Happy Banned Book Week 2021. My library is decorated this year unlike last year when our school was shut down for the pandemic. I did not decorate because no one was allowed in the library to take out books! Yet, despite COVID the American Library Association reported 156 challenges of 273 books this past year. Most of the challenged books dealt with racism and racial justice, or were biographies about Black, Indigenous, or people of color.
Jason Reynolds is the honorary chairman for Banned Book Week 2021 and his book, All American Boys, is the third most challenged book this year. The top 5 are rounded out by: George for LGBTQIA+ content, Stamped: Racism, Antiracism, and You, Speak by Lauri Halse Anderson, and The Absolutely True Diary of a Part Time Indian. The latter two are challenged almost every year.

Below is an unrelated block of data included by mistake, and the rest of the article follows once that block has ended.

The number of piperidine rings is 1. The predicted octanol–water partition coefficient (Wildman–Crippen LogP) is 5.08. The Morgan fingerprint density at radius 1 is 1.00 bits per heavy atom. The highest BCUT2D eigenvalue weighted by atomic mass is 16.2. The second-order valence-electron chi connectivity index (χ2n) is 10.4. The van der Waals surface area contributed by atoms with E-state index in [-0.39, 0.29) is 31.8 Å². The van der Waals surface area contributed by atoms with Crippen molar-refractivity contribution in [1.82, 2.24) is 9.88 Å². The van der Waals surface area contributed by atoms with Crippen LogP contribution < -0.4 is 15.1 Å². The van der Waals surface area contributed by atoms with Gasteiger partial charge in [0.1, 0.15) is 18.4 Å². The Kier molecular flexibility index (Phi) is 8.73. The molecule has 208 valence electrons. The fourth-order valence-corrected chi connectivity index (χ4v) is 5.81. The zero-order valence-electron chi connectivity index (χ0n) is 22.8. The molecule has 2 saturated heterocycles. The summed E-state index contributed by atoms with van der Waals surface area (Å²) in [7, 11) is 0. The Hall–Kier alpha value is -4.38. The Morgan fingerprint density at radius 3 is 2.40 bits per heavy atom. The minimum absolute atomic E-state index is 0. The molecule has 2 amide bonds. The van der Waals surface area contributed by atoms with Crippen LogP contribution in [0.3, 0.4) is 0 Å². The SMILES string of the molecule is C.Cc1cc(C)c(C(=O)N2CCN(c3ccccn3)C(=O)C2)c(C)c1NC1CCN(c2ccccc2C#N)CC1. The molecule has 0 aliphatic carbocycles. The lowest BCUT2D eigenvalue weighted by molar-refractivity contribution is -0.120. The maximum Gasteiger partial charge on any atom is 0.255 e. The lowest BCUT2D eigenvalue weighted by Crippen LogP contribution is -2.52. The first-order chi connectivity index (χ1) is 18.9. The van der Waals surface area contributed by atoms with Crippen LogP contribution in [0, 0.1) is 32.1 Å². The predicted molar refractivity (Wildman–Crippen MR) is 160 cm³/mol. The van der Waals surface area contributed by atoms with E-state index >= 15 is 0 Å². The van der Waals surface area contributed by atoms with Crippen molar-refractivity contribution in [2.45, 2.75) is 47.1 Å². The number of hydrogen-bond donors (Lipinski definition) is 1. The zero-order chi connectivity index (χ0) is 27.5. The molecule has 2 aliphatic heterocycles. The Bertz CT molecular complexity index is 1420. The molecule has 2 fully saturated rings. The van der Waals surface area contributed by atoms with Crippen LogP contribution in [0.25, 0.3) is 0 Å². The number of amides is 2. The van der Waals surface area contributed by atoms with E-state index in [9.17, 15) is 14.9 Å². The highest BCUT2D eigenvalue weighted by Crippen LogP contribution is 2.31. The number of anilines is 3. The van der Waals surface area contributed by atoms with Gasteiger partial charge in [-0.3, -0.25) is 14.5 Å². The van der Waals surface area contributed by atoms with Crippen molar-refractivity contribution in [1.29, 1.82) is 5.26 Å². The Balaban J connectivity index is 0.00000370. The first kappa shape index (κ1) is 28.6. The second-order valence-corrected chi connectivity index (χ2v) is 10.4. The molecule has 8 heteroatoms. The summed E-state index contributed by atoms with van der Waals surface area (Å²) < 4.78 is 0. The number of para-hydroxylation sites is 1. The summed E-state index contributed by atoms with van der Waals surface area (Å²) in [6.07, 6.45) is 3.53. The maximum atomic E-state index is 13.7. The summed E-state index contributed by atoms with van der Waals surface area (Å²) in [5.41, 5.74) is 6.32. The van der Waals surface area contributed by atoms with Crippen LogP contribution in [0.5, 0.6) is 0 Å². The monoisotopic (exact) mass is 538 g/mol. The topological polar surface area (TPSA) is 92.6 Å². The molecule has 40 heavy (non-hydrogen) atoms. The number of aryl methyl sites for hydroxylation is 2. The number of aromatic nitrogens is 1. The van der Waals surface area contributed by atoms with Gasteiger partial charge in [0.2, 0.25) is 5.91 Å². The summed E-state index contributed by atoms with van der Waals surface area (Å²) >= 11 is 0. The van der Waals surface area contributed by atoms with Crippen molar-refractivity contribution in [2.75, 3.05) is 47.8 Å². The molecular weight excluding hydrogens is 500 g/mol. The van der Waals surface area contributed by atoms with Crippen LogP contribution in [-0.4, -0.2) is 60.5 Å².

It is only fitting that we celebrate these and other banned books in the library in September since it is the same month we celebrate Constitution Day. The First Amendment is what Banned Book Week is all about, our Freedom to Read!
In November of 2020 the freedom to read was taken away from students in Central York School District in Pennsylvania. Some 100 books were banned, taken off the school library shelves, and out of the classrooms for the school board to “review.” At the start of this month, September 2021, none of the books had been returned to the libraries or classrooms. Some brave students drew national attention to the situation when they rallied and spoke in front of the school board to get the books reinstated. Most of the books banned were by or about people of color and many were picture books like I am Enough, Hair Love and, Jabari Jumps. Others were biographies like: I am Martin Luther King, Jr., and I am Malala. After weeks of protest, the school board decided to reverse their ban, the students and everyone in the community won a victory for equality, diversity, and inclusion but more than that, they won a victory for the First Amendment. Now the bravery of the students is being rewarded via the donations of hundreds and hundreds of books by people from all over the world.